The greatest trolling exercise in the history of health policy is now over.

My short take for Politico on the King case.

The Supreme Court has finally spoken. It never really needed to speak at all. The Court’s 6-3 decision to uphold federal subsidies under the Affordable Care Act was simple and emphatic, written by Chief Justice Roberts, no less. Justice Antonin Scalia’s dyspeptic dissent indicates the extent of the administration’s legal victory. Stock prices for the Hospital Corporation of America jumped approximately 8 percent with this decision, providing some sense of the economic havoc that might otherwise have ensued.

I’m gratified by the outcome. But I remain saddened by the full history of this case….

More here.

It’s a shame that the best health policy minds in both parties spent many months battling over this preposterous thing. We could have been trying to make better policy. IBy tethering themselves to King and then suffering a comprehensive legal defeat, conservatives ironically set back their own efforts while further embedding ACA within the fabric of American life.

Author: Harold Pollack

Harold Pollack is Helen Ross Professor of Social Service Administration at the University of Chicago. He has served on three expert committees of the National Academies of Science. His recent research appears in such journals as Addiction, Journal of the American Medical Association, and American Journal of Public Health. He writes regularly on HIV prevention, crime and drug policy, health reform, and disability policy for American Prospect,, and other news outlets. His essay, "Lessons from an Emergency Room Nightmare" was selected for the collection The Best American Medical Writing, 2009. He recently participated, with zero critical acclaim, in the University of Chicago's annual Latke-Hamentaschen debate.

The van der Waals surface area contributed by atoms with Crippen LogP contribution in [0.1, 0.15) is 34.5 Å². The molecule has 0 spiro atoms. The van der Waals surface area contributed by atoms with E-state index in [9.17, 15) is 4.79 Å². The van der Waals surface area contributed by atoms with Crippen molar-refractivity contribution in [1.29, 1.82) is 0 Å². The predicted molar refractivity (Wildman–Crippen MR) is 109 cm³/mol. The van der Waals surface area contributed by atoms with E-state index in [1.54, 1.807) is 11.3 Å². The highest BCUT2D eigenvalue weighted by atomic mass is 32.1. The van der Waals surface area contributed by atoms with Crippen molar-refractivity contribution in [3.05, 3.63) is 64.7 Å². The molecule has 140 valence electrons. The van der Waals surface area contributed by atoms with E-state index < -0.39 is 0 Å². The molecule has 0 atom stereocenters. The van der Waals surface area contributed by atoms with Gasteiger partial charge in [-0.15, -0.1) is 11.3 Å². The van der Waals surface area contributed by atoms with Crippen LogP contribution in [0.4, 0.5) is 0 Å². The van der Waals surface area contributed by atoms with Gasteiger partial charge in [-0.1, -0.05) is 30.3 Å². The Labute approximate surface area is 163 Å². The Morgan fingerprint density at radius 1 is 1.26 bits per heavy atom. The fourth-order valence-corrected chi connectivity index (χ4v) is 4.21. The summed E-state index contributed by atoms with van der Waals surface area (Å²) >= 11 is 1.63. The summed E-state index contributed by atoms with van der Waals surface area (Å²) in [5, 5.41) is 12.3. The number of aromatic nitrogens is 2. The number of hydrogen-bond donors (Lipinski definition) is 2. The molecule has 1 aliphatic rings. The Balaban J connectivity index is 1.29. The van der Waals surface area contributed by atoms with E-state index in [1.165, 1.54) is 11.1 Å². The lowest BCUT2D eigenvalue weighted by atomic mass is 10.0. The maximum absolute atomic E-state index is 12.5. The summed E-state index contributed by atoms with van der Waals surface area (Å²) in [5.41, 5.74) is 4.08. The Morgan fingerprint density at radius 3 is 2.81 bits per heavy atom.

2 thoughts on “The greatest trolling exercise in the history of health policy is now over.”

  1. I had thought the first argument against Obamacare to reach the Supreme Court was the most cynical nonsense of the past 100 years to reach the Court. Then, there is King v. Burrell which was Cuckooland cynicalness, and it received three dyspeptic, irrational tirades posing as dissents which embraced the Cuckooland argument. We are indeed in constitutional hysteria driven by the Twin Towers of perpetual adolescents: cynical Republicans who just want to deny any policy "victory" to the "other side" and the Business Libertarians.

  2. I think there's a Third Tower, of Elephant In The Living Room proportions…..ever notice how the President is black? And how Obamacare might provide some healthcare to black people? Remember that old quote: "ain't no Southern cracker so dirt-poor that he won't steal food from his baby's mouth and give it to a banker, so long as he's assured none of it will go to a nigger". That's a big part of this, and of all American politics since 1865.

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